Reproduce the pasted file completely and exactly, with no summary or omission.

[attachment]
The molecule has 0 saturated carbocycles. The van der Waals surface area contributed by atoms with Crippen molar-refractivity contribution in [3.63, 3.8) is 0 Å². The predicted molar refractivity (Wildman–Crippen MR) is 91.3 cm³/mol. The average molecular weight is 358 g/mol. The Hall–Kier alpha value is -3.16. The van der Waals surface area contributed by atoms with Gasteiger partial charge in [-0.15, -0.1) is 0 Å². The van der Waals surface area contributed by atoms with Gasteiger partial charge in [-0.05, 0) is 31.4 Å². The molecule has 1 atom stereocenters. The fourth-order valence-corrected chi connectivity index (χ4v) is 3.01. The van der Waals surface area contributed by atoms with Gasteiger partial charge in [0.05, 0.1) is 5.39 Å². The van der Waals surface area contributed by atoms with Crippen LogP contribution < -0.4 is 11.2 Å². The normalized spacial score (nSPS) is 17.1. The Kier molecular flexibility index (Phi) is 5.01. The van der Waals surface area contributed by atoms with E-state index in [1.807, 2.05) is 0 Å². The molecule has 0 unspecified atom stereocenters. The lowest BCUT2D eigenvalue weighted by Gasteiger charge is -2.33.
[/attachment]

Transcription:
The molecule has 0 saturated carbocycles. The van der Waals surface area contributed by atoms with Crippen molar-refractivity contribution in [3.63, 3.8) is 0 Å². The predicted molar refractivity (Wildman–Crippen MR) is 91.3 cm³/mol. The average molecular weight is 358 g/mol. The Hall–Kier alpha value is -3.16. The van der Waals surface area contributed by atoms with Gasteiger partial charge in [-0.15, -0.1) is 0 Å². The van der Waals surface area contributed by atoms with Gasteiger partial charge in [-0.05, 0) is 31.4 Å². The molecule has 1 atom stereocenters. The fourth-order valence-corrected chi connectivity index (χ4v) is 3.01. The van der Waals surface area contributed by atoms with Gasteiger partial charge in [0.05, 0.1) is 5.39 Å². The van der Waals surface area contributed by atoms with Crippen LogP contribution < -0.4 is 11.2 Å². The normalized spacial score (nSPS) is 17.1. The Kier molecular flexibility index (Phi) is 5.01. The van der Waals surface area contributed by atoms with E-state index in [1.807, 2.05) is 0 Å². The molecule has 0 unspecified atom stereocenters. The lowest BCUT2D eigenvalue weighted by Gasteiger charge is -2.33.